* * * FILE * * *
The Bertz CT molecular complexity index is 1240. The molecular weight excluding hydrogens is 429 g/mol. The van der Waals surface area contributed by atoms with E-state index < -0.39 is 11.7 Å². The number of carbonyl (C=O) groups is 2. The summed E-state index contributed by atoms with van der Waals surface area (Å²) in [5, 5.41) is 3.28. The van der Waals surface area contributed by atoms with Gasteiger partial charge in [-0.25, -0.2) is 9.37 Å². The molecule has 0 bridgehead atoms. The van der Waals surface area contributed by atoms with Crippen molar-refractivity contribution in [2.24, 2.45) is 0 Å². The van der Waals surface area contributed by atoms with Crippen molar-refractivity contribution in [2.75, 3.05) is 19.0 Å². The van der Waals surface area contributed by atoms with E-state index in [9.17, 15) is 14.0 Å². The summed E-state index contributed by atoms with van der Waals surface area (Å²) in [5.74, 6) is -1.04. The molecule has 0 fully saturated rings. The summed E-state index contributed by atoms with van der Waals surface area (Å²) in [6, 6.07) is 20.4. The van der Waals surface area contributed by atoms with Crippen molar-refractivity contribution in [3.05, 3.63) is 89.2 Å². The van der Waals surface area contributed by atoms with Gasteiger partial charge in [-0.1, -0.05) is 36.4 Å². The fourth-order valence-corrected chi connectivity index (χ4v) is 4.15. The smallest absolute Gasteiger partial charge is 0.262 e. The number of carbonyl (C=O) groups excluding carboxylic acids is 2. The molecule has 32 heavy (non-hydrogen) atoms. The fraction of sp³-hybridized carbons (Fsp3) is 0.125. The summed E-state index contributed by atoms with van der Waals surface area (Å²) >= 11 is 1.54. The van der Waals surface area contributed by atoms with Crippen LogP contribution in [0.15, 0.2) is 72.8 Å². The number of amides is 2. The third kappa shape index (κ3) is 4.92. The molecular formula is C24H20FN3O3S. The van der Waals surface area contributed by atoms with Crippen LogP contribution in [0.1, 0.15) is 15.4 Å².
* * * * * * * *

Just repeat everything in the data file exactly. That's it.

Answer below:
The Bertz CT molecular complexity index is 1240. The molecular weight excluding hydrogens is 429 g/mol. The van der Waals surface area contributed by atoms with E-state index < -0.39 is 11.7 Å². The number of carbonyl (C=O) groups is 2. The summed E-state index contributed by atoms with van der Waals surface area (Å²) in [5, 5.41) is 3.28. The van der Waals surface area contributed by atoms with Gasteiger partial charge in [-0.25, -0.2) is 9.37 Å². The molecule has 0 bridgehead atoms. The van der Waals surface area contributed by atoms with Crippen molar-refractivity contribution in [2.24, 2.45) is 0 Å². The van der Waals surface area contributed by atoms with Crippen molar-refractivity contribution in [2.75, 3.05) is 19.0 Å². The van der Waals surface area contributed by atoms with E-state index in [9.17, 15) is 14.0 Å². The summed E-state index contributed by atoms with van der Waals surface area (Å²) in [5.74, 6) is -1.04. The molecule has 0 fully saturated rings. The summed E-state index contributed by atoms with van der Waals surface area (Å²) in [6, 6.07) is 20.4. The van der Waals surface area contributed by atoms with Crippen molar-refractivity contribution in [3.05, 3.63) is 89.2 Å². The van der Waals surface area contributed by atoms with Gasteiger partial charge in [-0.1, -0.05) is 36.4 Å². The fourth-order valence-corrected chi connectivity index (χ4v) is 4.15. The smallest absolute Gasteiger partial charge is 0.262 e. The number of carbonyl (C=O) groups excluding carboxylic acids is 2. The molecule has 32 heavy (non-hydrogen) atoms. The fraction of sp³-hybridized carbons (Fsp3) is 0.125. The summed E-state index contributed by atoms with van der Waals surface area (Å²) >= 11 is 1.54. The van der Waals surface area contributed by atoms with Crippen LogP contribution in [0.15, 0.2) is 72.8 Å². The number of amides is 2. The third kappa shape index (κ3) is 4.92. The molecular formula is C24H20FN3O3S. The van der Waals surface area contributed by atoms with Crippen LogP contribution in [0.1, 0.15) is 15.4 Å².